Johnson Controls Ready to Play Catch-Up

 | Mar 12, 2013 | 8:00 AM EDT  | Comments
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In the current market rally, industrial stocks have been a strong contributor. We've been bullish on industrials, and we expect this sector to be among the leaders as the year unfolds. One stock in this group that we have liked and have written about is Johnson Controls (JCI). While the stock is up nicely so far this year, it has been lagging the group over the past 12 months.

On the basis of what's going on at the company and in its end markets, we expect Johnson Controls to play catch-up and be an outperformer in upcoming periods.

In late January, the company reported its December quarter (the first of fiscal 2013), which beat expectations, and reiterated guidance for the full year. But management still created a modest disappointment by guiding the March quarter below consensus, essentially saying that the Street got the business cadence wrong, specifically concerning the near-term prospects for the European auto business. After the call, the stock became directionless, as some investors believed that in light of the first-quarter guidance, there were better places to make money in 2013.

Our take is that many people were not listening closely enough to management's outline of how the European auto industry would develop throughout the year, and that the trajectory of the first two quarters is not different from what was communicated during the December investor day presentations. In fact, consensus EPS estimates for the September 2013 quarter are barely changed from prior to the report, belying the supposed change in mind-set. The company's commentary on the first-quarter call about the environment for each of the five segments was within expectations and was unchanged from what it had said at its investor day.

The other new news about Johnson Controls is more interesting and may have more far-reaching consequences. The company announced just last week that it has hired an investment banker to explore the concept of separating the automotive electronics business. At the investor day presentation, the company had highlighted this unit as having good growth and profitability prospects. On its face, this would be a modest increment to value, probably less than $1 a share, making some assumptions around valuation and taxes.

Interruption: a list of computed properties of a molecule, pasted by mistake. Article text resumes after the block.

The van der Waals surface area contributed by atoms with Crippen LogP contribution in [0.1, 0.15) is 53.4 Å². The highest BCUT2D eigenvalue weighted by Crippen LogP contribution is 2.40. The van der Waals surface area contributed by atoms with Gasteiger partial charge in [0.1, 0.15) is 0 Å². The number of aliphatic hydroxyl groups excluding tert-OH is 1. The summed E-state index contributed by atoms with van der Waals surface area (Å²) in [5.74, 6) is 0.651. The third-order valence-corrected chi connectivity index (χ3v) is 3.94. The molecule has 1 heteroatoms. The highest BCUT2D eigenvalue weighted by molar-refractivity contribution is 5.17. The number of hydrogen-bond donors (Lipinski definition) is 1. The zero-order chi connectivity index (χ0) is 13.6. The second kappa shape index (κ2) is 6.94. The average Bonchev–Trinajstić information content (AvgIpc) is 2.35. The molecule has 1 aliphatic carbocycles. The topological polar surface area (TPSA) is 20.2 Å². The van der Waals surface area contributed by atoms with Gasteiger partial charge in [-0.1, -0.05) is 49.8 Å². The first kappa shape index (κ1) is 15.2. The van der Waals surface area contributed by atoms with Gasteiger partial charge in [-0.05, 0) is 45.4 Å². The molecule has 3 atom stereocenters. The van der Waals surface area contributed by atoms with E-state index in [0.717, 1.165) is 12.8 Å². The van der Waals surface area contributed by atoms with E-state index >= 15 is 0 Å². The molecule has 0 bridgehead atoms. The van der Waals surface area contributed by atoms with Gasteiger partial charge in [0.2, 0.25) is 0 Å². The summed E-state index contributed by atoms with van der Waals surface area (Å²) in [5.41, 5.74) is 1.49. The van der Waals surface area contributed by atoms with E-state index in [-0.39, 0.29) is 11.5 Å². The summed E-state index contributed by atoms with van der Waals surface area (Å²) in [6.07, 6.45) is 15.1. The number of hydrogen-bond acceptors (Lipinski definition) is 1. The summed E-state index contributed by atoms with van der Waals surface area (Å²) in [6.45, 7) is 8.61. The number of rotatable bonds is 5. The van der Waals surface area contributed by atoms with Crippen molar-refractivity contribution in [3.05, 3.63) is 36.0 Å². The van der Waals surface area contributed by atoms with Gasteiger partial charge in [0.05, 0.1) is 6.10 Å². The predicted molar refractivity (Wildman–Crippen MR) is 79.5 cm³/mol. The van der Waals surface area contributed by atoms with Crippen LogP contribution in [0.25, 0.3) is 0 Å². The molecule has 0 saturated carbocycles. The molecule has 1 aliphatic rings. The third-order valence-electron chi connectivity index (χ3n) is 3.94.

Interestingly though, Johnson Controls' stock rose more than the incremental value would indicate. Why? Recall that the company has five segments in three completely different industries. After the stock's underperformance over the last one and two years compared with both the S&P 500 and the industrials sector, management is under the gun to do better for shareholders.

For years, there has been a persistent buzz about breaking up the company, in order to focus greater operating attention on each component business, thereby improving results and driving the value of the individual parts above the combined total. It may be that the interest in separating electronics is a sign that the company is looking at its component parts more strategically and from the perspective of shareholder value.

While we don't believe that the last two difficult years should overwhelm management's successful long-term track record, we do believe that actively assessing the rationale for retaining each business under the Johnson Controls corporate umbrella could be a good thing for shareholders. Furthermore, if management's expectation of a "back-end loaded" year indeed plays out, that trajectory, coupled with some global economic improvement, could drive considerable market interest in Johnson Controls. The result could very well be that Johnson Controls will become an outperforming catch-up play in 2013.

The stock has already moved up some, but it is not expensive, trading at 13.1x estimated 2013 earnings per share, which is still at a meaningful discount to its industrial peers. It pays a dividend in line with the yield on the S&P 500, and it will likely increase faster than earnings. In Johnson Controls' specific businesses, it is the leading global player.

There's still enough headroom within our intrinsic value estimate above $40 to warrant buying the stock at current price levels.

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